300g (about 120 teaspoons)
a whole food based fiber providing 12 types to aid in detoxification, hormone balance, cholesterol regulation, satiety and blood sugar control, while fueling the microbiome. Learn more
- Cholesterol regulation with LDL lowering and increasing HDL
- Detox support and estrogen dominance reduction
- Bowel regularity and healthy formation
- Promotes healthy microbiome
- Aids in satiety and reduces hunger
- Supports successful weight loss
- Aids in blood sugar reduction and management
How to Take
2 tsp once or twice daily mixed with water or added to a shake or smoothie
Subscription & Use Tip
Contains 60 teaspoons which lasts 2-3 months with typical use.
Purchase a bundle and SAVE 12%! This product is also featured in Bacteria Rebuild Bundle
- Safe with breastfeeding
- Safe during pregnancy
Safe for Kids
This product also supports
Detox and Liver Support Digestion and Gut Health
PhytoFiber provides a comprehensive blend that contains 12 different types of fiber and none of the allergenic proteins or harsh, irritating components commonly found in other fiber products on the market. This non-GMO, gluten-free product was designed with the features of a grain-free diet in mind, with which human physiology may be most adapted using fruits, roots, vegetables, seeds and tree extracts.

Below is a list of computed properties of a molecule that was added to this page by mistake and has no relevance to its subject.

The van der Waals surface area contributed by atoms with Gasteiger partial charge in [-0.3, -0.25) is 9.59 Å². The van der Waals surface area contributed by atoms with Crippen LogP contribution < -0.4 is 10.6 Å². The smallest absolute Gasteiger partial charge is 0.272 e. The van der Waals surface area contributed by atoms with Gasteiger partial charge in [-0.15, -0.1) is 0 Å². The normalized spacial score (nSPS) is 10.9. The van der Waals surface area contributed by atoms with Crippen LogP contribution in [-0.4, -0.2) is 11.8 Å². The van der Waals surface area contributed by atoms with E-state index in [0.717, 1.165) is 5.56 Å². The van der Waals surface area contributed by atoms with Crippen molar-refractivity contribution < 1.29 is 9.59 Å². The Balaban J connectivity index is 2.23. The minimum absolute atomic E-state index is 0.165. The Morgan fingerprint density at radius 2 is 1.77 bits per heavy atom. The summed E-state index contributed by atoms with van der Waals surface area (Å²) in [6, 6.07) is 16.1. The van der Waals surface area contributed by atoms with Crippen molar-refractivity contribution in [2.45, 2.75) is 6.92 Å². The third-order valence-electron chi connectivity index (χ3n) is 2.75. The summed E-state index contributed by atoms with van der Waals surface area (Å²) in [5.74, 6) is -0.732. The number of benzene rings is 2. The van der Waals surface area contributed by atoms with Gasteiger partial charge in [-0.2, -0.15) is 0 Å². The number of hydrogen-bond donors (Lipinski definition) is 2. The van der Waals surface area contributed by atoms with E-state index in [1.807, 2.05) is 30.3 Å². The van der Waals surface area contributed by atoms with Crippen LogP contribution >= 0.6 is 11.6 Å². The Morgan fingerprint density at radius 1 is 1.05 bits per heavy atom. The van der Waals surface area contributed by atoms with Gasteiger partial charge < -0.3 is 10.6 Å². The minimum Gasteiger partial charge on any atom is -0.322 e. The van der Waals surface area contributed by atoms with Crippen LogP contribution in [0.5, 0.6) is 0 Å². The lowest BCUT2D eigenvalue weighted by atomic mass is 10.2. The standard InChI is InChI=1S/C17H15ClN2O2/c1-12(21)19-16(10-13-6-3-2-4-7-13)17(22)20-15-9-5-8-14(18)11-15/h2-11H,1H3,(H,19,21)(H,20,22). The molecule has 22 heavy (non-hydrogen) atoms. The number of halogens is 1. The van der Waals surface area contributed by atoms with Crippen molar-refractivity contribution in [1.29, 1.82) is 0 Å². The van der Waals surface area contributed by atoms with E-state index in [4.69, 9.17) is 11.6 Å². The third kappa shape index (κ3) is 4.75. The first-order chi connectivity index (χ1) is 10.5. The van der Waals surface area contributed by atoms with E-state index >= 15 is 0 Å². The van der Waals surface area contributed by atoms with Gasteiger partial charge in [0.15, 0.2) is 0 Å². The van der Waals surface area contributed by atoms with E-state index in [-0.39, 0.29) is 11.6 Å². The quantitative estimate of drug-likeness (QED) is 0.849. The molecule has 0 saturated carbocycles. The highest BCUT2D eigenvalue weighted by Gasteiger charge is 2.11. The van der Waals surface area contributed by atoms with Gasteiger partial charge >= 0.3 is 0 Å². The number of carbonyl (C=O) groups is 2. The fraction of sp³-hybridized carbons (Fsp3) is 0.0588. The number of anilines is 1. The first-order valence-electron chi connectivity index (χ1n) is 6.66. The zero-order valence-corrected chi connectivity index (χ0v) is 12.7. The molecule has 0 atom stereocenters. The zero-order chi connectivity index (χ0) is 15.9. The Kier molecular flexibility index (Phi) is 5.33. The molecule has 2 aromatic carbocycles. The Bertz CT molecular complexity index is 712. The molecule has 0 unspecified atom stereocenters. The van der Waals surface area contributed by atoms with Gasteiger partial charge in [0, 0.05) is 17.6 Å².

This functional fiber acts as a prebiotic feeding gut bacteria to promote optimal digestive health and bowel regularity. PhytoFiber is a useful tool to help support proper weight management, glucose levels, and cholesterol levels.
Looking for Value and Results?
Consider upgrading to my Bacterial Rebuild Bundle which saves 12% and is intended for re-inoculation of beneficial bacteria after my Beat the Bloat Candida and Bacterial Cleanse or if dealing with gut sterility following a time of high stress or antibiotic use.
* These statements have not been evaluated by the Food and Drug Administration. This product is not intended to diagnose, treat, cure or prevent any disease.
Why Naturally Nourished
- Clinical Results
- Synergistic Formulas
- Third Party Tested
Everyone can benefit from PhytoFiber: The RDA for fiber is 28 g/day, but because most Americans don’t consume enough vegetables, fruits, or other fiber-rich foods, most people average only about 15 g per day. Two teaspoons provides 3 grams of fiber, which can help boost fiber intake closer to the recommended daily amount.
- Promotes proper intestinal function and bowel movement – may alleviate occasional constipation and diarrhea
- Supports appetite regulation by increasing bulk and aiding a healthy rate of digestion
- Supports healthy glucose and insulin levels by assisting normal stomach emptying and the appropriate passage of food
through the intestines
- Helps maintain healthy cholesterol levels
- Promotes a gastrointestinal health by helping to maintain a suitable environment of friendly bacteria in the gut
- Assists with healthy detoxification
- Supports proper weight management
• 12 types of fiber: Acacia gum, cellulose, guar gum, cranberry seed powder, carrot fiber, inulin, orange fiber, apple pectin,
glucomannan, psyllium husk, flax, prune
• Free of non-Paleolithic food extracts: free of grains (wheat, oat or rice bran) and legumes (peas, beans or soy fibers)
• Does not contain gluten or lectin, low allergenicity